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Foster Care

Foster Care provides a safe family environment to children who have been removed from their homes because of abuse, neglect, or life-threatening conditions.

Types of Foster Care available:

  • Emergency – immediate care for children on short notice any time of the day or night.
  • Short-term – provides care and prepares children for transition to their families, extended family or another permanent home.
  • Long-term – care for children who are unable to return to their natural families.
  • Therapeutic – care for children and youth who have a range of behavioural, social, developmental and/or other special needs.

1. Benefits

Financial Support

Once a child is placed in their home, foster families receive ongoing financial support from the Ministry of Social Services. The payment allows foster parents to provide for physical needs including:

  • Food
  • Shelter
  • Clothing
  • Personal items
  • Transportation
  • Recreation

Additional funds may be available for expenses such as sports, music lessons, cultural activities and other special needs.

Foster parents who are caring for children with significant behavioural or medical needs may require additional funds beyond the basic compensation rates.

Medical Support

Children in foster care are entitled to receive supplementary medical services, which provides for most health needs, including prescription medication, eye care and dental services.


As part of the family assessment home study process, prospective foster parents participate in PRIDE (Parent Resources for Information, Development and Education) Training. PRIDE is a competency-based model of practice implemented by the Ministry of Social Services to aid in the development and support of foster families.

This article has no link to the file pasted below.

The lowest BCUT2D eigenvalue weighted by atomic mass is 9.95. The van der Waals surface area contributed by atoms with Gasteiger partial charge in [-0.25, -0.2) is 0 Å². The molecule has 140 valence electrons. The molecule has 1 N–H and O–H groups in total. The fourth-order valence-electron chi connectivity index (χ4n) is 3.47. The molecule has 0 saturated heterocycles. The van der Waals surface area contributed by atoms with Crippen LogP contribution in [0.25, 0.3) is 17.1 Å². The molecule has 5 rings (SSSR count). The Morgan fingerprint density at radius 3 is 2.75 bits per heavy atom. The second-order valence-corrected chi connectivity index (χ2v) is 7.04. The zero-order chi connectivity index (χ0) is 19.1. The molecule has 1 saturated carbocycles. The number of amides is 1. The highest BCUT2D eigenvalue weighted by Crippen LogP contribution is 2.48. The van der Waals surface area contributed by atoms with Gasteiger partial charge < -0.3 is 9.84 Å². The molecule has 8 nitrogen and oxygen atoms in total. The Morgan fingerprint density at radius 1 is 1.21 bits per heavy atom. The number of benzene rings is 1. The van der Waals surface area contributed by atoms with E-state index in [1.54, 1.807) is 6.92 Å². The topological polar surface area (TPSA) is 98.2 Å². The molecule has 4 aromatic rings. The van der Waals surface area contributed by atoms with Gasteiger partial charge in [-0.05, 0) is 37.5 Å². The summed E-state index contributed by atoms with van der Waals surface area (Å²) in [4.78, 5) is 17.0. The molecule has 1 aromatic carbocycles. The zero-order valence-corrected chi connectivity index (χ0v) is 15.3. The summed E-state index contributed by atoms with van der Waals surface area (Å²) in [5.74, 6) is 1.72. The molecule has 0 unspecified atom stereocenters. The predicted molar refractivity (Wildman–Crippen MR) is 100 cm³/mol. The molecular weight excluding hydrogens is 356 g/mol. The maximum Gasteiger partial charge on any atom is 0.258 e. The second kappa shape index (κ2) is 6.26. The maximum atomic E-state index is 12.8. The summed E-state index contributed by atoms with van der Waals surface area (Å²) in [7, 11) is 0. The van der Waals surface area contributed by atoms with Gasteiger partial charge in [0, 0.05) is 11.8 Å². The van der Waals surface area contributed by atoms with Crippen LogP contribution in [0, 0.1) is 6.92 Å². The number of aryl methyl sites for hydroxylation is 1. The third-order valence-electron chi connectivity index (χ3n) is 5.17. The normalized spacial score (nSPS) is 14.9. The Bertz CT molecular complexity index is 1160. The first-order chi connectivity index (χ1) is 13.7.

PRIDE focuses on:

  1. Protecting and nurturing children;
  2. Meeting children’s developmental needs and addressing developmental delays;
  3. Supporting relationships between children and their families;
  4. Connecting children to safe, nurturing relationships intended to last a lifetime; and
  5. Working as a member of a professional team.


Once a child is placed in their home, foster families receive ongoing support from Social Services and from the Saskatchewan Foster Families Association. Local meetings and support groups give new foster families an opportunity to discuss questions or concerns with experienced foster families.


2. Eligibility

Foster families come from a diverse range of cultural, educational and economic backgrounds. There is a significant need for Indigenous families who can help children maintain their cultural identities.

Foster Family caregivers may be:

  • single, married or living common-law;
  • any race or ethnicity;
  • with or without children of their own;
  • a renter or homeowner; and
  • experienced with or willing to learn about children with special needs.

All foster care applicants must complete:

  • a criminal record check (applies to all adults living in the home); and
  • a child protection screening, having no current or recent child protection history.

3. How to apply

Call the Saskatchewan Foster Families Association (SFFA) toll-free at 1-800-667-7002.

Steps to becoming a foster parent include:

  1. An initial consultation with a foster care caseworker;
  2. A criminal record check;
  3. Providing medical information and references;
  4. Participating in a family assessment home study with foster care caseworkers; and
  5. Completing Foster Parent PRIDE Pre-Service Training.

4. Further Information

Related documents for Foster Care are available in the Publications Centre.

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